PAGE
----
Alonzo Chappel was a 19th century artist whose principal activity consisted of making small history paintings and portraits of historical figures that were then turned into engravings and used as illustrations in books such as Jesse Ames Spencer's "History of the United States" and Evert A. Duyckinck's "Lives and Portraits of the Presidents of the United States."
By and large, the books that Chappel illustrated have long been forgotten, and so was he not long after he died at the age of 59 in 1887. But some of his works have lived on, turning up in other books so that they are familiar to us even today. I don't know where I have seen his "Washington's First Interview With Mrs. Custis, Afterwards Mrs. Washington" (1857), but I recognized it instantly in the Maryland Historical Society's current exhibit of Chappel's work, being circulated from the Brandywine River Museum in Chadds Ford, Pa.
This show of about 90 of Chappel's works is at times fun, both for the recognition factor of some of the works and for the amusingly melodramatic character of paintings such as "Capture Fort Ticonderoga" (1858) and "Massacre of Wyoming" (1858). But it's an awfully weak show.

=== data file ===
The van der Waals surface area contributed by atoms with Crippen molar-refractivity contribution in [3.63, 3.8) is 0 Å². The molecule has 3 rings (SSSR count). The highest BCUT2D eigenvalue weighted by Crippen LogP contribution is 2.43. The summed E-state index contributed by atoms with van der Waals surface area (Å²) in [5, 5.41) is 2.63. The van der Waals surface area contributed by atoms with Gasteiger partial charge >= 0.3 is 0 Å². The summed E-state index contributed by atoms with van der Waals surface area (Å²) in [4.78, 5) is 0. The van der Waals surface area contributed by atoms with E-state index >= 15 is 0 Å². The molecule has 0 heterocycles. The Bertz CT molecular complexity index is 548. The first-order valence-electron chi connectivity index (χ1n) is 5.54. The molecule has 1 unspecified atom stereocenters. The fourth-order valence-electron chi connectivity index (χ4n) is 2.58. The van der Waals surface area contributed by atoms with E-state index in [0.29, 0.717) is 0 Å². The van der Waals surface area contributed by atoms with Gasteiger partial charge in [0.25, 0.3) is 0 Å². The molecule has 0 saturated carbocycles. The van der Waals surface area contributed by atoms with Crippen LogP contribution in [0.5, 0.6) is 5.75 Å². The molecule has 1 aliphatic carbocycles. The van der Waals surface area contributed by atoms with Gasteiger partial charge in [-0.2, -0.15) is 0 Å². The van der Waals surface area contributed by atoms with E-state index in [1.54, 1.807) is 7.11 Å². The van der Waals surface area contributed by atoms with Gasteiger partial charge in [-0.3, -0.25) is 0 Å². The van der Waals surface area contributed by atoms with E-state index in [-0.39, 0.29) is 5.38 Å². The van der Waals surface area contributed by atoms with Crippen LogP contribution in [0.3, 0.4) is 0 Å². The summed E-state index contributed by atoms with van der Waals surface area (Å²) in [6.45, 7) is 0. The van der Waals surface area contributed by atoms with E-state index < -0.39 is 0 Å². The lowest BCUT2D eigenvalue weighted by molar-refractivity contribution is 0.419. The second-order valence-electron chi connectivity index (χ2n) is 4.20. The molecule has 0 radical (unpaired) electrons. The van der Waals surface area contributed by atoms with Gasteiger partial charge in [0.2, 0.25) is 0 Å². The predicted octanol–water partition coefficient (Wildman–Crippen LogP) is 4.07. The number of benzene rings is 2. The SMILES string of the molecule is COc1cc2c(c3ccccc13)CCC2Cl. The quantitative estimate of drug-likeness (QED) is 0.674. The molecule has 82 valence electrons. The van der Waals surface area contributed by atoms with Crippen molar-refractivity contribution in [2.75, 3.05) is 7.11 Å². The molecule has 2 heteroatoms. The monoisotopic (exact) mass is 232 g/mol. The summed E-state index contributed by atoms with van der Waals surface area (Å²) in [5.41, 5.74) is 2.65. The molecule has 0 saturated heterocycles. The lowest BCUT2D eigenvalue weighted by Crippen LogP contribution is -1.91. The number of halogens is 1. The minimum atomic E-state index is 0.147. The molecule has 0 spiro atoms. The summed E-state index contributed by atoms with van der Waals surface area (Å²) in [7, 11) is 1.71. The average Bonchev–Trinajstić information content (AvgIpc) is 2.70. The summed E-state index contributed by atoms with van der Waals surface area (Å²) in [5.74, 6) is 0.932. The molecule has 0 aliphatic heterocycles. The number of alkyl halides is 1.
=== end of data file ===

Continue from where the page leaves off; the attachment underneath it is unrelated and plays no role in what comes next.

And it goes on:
As art, the work just isn't very good. Chappel's work was serviceable to be used as illustrations, but it doesn't excite much interest today. And as history it is highly suspect.
Chappel relied on historical sources for his knowledge of battles and other historical events, but essentially he had to imagine the scene, so what we have in these works is really in large part made up.
Of course that's true of a lot of history paintings by Chappel's betters, but if the work in question is good art then there's an excuse for showing it for that reason. When there's no strong art reason and no strong history reason, then what is the reason?
As if to acknowledge the weakness of the show, the Historical Society has added its own painting by Charles Willson Peale of "Washington and His Generals After the British Surrender at Yorktown," which is not only better than Chappel's paintings but -- as the historical society's label tellingly points out -- unlike Chappel's imagined works, the Peale is an eyewitness account.
'The Portraits and History Paintings of Alonzo Chappel'
Where: The Maryland Historical Society, 201 W. Monument St.
When: Tuesdays to Fridays 10 a.m. to 5 p.m., Saturdays 9 a.m. to 5 p.m., through Aug. 15.
L Admission: $3.50 for adults, $2.50 for seniors and students.
Call: (410) 685-3750.